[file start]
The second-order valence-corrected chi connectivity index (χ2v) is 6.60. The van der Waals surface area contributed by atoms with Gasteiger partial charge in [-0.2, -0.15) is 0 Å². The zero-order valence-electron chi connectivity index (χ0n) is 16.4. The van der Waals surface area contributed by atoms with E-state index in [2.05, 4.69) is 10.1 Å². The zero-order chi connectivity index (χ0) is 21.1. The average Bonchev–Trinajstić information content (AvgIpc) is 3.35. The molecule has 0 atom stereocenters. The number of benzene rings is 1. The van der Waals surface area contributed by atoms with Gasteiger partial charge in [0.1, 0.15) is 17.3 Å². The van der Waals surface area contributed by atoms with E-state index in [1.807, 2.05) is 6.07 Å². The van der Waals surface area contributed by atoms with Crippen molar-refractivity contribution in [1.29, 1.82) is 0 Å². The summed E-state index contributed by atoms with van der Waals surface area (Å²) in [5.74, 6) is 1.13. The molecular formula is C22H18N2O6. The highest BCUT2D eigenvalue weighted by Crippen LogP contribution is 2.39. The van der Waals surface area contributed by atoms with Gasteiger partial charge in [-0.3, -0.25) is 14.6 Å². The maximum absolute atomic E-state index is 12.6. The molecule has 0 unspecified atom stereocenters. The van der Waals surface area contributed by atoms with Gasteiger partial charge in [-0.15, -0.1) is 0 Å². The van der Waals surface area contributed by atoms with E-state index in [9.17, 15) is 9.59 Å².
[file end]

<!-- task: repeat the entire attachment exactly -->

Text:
The second-order valence-corrected chi connectivity index (χ2v) is 6.60. The van der Waals surface area contributed by atoms with Gasteiger partial charge in [-0.2, -0.15) is 0 Å². The zero-order valence-electron chi connectivity index (χ0n) is 16.4. The van der Waals surface area contributed by atoms with E-state index in [2.05, 4.69) is 10.1 Å². The zero-order chi connectivity index (χ0) is 21.1. The average Bonchev–Trinajstić information content (AvgIpc) is 3.35. The molecule has 0 atom stereocenters. The number of benzene rings is 1. The van der Waals surface area contributed by atoms with Gasteiger partial charge in [0.1, 0.15) is 17.3 Å². The van der Waals surface area contributed by atoms with E-state index in [1.807, 2.05) is 6.07 Å². The van der Waals surface area contributed by atoms with Crippen molar-refractivity contribution in [1.29, 1.82) is 0 Å². The summed E-state index contributed by atoms with van der Waals surface area (Å²) in [5.74, 6) is 1.13. The molecular formula is C22H18N2O6. The highest BCUT2D eigenvalue weighted by Crippen LogP contribution is 2.39. The van der Waals surface area contributed by atoms with Gasteiger partial charge in [-0.3, -0.25) is 14.6 Å². The maximum absolute atomic E-state index is 12.6. The molecule has 0 unspecified atom stereocenters. The van der Waals surface area contributed by atoms with Gasteiger partial charge in [-0.15, -0.1) is 0 Å². The van der Waals surface area contributed by atoms with E-state index in [9.17, 15) is 9.59 Å².